Severe infusion reactions to infliximab: aetiology, immunogenicity and risk factors in patients with inflammatory bowel disease
Article first published online: 3 MAY 2011
© 2011 Blackwell Publishing Ltd
Alimentary Pharmacology & Therapeutics
Volume 34, Issue 1, pages 51–58, July 2011
How to Cite
Steenholdt, C., Svenson, M., Bendtzen, K., Thomsen, O. Ø., Brynskov, J. and Ainsworth, M. A. (2011), Severe infusion reactions to infliximab: aetiology, immunogenicity and risk factors in patients with inflammatory bowel disease. Alimentary Pharmacology & Therapeutics, 34: 51–58. doi: 10.1111/j.1365-2036.2011.04682.x
- Issue published online: 2 JUN 2011
- Article first published online: 3 MAY 2011
- Publication data Submitted 11 March 2011 First decision 29 March 2011 Resubmitted 12 April 2011 Accepted 14 April 2011 EV Pub Online 3 May 2011
Aliment Pharmacol Ther 2011; 34: 51–58
Background Infliximab (IFX) elicits acute severe infusion reactions in about 5% of patients with inflammatory bowel disease (IBD).
Aim To investigate the role of anti-IFX antibodies (Ab) and other risk factors.
Methods The study included all IBD patients treated with IFX at a Danish university hospital until 2010 either continuously (IFX every 4–12 weeks) or episodically (reinitiation after >12 weeks). Anti-IFX Ab were measured using radioimmunoassay.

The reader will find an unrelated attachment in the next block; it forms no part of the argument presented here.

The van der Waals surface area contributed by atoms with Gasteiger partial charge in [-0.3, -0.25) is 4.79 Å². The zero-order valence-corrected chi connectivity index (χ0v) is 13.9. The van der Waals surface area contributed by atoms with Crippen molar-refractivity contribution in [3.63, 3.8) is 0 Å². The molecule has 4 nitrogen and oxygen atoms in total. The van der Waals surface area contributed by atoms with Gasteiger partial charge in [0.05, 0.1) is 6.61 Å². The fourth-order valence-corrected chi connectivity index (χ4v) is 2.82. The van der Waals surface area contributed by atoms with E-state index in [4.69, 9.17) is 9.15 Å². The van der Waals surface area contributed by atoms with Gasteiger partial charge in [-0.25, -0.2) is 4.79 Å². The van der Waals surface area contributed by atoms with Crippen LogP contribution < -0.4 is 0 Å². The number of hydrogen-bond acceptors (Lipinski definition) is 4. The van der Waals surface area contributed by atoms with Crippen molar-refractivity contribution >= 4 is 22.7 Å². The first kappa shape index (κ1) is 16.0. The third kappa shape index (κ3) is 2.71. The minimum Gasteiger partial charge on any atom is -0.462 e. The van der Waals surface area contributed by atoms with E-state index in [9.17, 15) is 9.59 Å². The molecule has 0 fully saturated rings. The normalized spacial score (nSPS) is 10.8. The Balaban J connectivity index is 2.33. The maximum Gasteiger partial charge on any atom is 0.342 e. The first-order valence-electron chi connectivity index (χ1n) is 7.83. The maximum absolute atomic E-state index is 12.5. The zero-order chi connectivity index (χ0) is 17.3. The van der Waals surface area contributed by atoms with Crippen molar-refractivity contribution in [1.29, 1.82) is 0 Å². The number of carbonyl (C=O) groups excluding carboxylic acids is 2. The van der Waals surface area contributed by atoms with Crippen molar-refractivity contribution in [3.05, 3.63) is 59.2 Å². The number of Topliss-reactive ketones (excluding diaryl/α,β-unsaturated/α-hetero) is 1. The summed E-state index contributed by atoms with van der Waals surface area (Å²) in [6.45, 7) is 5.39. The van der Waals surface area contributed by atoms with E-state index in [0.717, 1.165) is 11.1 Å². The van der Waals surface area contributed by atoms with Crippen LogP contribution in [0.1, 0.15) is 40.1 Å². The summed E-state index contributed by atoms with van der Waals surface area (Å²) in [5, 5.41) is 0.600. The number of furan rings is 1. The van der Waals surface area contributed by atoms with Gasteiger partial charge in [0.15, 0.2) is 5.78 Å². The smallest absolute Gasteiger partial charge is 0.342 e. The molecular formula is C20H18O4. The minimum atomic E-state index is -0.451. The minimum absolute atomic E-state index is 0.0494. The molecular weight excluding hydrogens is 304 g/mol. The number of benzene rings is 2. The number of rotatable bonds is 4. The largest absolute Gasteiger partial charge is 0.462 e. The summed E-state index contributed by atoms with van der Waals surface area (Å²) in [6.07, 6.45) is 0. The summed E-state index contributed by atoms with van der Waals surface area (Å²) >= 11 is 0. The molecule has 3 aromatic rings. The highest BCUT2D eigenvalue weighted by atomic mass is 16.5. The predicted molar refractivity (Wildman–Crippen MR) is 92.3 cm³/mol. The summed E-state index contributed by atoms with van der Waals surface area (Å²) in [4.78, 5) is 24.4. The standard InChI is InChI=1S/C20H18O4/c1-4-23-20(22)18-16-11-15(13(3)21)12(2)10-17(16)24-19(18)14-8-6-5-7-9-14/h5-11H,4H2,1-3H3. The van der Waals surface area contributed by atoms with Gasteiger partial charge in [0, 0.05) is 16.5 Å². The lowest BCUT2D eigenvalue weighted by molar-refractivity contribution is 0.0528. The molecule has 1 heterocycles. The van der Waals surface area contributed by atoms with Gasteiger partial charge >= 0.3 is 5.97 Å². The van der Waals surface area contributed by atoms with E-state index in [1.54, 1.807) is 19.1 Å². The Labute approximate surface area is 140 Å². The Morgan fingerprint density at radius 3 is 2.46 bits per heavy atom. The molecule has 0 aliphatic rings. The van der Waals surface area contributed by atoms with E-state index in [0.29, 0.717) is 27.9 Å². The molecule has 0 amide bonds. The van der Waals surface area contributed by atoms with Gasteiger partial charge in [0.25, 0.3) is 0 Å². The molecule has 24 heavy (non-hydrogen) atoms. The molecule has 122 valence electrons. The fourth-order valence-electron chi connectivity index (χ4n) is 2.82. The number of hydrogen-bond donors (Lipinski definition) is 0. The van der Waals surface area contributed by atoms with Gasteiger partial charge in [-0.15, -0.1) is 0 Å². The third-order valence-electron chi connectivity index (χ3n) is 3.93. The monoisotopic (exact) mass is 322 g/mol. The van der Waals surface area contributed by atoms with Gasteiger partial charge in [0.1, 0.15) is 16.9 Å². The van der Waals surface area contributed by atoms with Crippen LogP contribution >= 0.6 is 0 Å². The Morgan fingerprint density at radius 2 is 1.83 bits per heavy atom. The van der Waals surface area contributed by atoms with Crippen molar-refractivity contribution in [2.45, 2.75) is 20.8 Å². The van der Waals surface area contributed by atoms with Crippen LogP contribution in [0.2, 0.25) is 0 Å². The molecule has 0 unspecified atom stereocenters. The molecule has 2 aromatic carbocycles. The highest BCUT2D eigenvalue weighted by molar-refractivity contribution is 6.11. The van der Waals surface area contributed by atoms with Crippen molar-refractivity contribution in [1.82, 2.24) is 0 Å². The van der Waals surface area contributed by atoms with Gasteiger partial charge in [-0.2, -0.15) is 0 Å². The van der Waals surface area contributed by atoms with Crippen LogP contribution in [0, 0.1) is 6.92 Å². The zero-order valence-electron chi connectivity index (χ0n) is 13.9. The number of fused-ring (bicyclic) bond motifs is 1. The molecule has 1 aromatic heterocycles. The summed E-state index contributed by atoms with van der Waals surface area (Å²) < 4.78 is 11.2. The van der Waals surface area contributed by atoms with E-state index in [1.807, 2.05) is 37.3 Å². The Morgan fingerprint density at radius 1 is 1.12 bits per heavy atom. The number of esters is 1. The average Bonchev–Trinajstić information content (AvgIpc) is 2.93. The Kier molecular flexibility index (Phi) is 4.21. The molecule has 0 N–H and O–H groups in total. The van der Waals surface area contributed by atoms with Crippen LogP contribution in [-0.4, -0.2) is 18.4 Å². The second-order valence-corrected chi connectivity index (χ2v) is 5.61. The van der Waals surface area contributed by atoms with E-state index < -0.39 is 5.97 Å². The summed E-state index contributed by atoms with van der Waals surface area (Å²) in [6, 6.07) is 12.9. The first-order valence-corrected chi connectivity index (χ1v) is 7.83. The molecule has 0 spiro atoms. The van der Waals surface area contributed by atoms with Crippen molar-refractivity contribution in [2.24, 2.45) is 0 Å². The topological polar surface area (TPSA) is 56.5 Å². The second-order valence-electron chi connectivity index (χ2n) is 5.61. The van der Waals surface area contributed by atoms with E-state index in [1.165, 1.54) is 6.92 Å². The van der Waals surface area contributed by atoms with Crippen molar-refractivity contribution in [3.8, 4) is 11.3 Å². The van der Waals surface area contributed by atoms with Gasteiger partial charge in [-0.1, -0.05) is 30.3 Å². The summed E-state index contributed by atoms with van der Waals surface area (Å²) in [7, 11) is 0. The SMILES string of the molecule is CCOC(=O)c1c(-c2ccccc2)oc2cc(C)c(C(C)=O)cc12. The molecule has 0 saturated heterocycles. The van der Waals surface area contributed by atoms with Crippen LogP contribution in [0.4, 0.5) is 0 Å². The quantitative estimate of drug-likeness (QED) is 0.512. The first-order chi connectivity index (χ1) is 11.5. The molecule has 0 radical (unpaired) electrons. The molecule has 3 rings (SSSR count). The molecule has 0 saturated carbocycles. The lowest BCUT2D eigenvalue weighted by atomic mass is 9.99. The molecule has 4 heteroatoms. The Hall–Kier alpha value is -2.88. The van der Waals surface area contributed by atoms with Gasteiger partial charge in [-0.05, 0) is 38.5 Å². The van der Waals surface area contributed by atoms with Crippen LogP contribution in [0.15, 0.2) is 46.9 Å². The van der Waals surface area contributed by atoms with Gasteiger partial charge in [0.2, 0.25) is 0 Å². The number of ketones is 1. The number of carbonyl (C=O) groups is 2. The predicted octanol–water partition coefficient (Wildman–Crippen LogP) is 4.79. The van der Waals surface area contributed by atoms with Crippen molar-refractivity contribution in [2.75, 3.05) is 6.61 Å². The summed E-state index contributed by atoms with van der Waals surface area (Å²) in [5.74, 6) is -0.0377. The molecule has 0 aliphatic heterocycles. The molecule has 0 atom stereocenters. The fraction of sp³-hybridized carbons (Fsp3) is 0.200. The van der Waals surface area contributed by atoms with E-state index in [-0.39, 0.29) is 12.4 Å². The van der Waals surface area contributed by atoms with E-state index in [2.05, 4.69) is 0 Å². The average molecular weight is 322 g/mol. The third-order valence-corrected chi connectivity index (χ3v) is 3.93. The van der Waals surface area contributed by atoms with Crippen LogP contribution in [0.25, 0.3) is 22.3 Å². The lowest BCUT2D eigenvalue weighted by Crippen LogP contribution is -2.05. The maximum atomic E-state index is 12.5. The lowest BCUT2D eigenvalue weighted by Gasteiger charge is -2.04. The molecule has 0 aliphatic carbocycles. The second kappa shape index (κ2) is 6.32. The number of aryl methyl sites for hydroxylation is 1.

Results Twenty-five (8%) of 315 patients experienced acute severe infusion reactions. Univariate analysis showed that patients who reacted were younger at the time of diagnosis (19 vs. 26 years, P = 0.013) and at first IFX infusion (28 vs. 35 years, P = 0.012). Furthermore, they more often received episodic therapy (72% vs. 31%, P < 0.001) and logistic regression revealed this as the only significant predictor of reactions (OR 5 [2–13]; P < 0.001). IFX reinitiation after 6 months intermission further increased the risk (OR 8 [3–20], P < 0.001). Most reactions (n = 14, 88%) occurred at 2nd infusion in the 2nd treatment series (P = 0.006). Anti-IFX IgG Ab were highly positive in 19 of 20 patients (95%) shortly after the reactions (median 84 U/mL). Anti-IFX IgG Ab measured prior to the retreatment series were negative in 7 of 11 patients tested (64%). Anti-IFX IgE Ab were negative in all patients with reactions.
Conclusions Acute severe infusion reactions were strongly associated with development of anti-IFX IgG Ab, but not with anti-IFX IgE Ab. The risk was particularly high at the 2nd infusion in retreatment series. Negative anti-IFX Ab before reinitiation did not rule out reactions.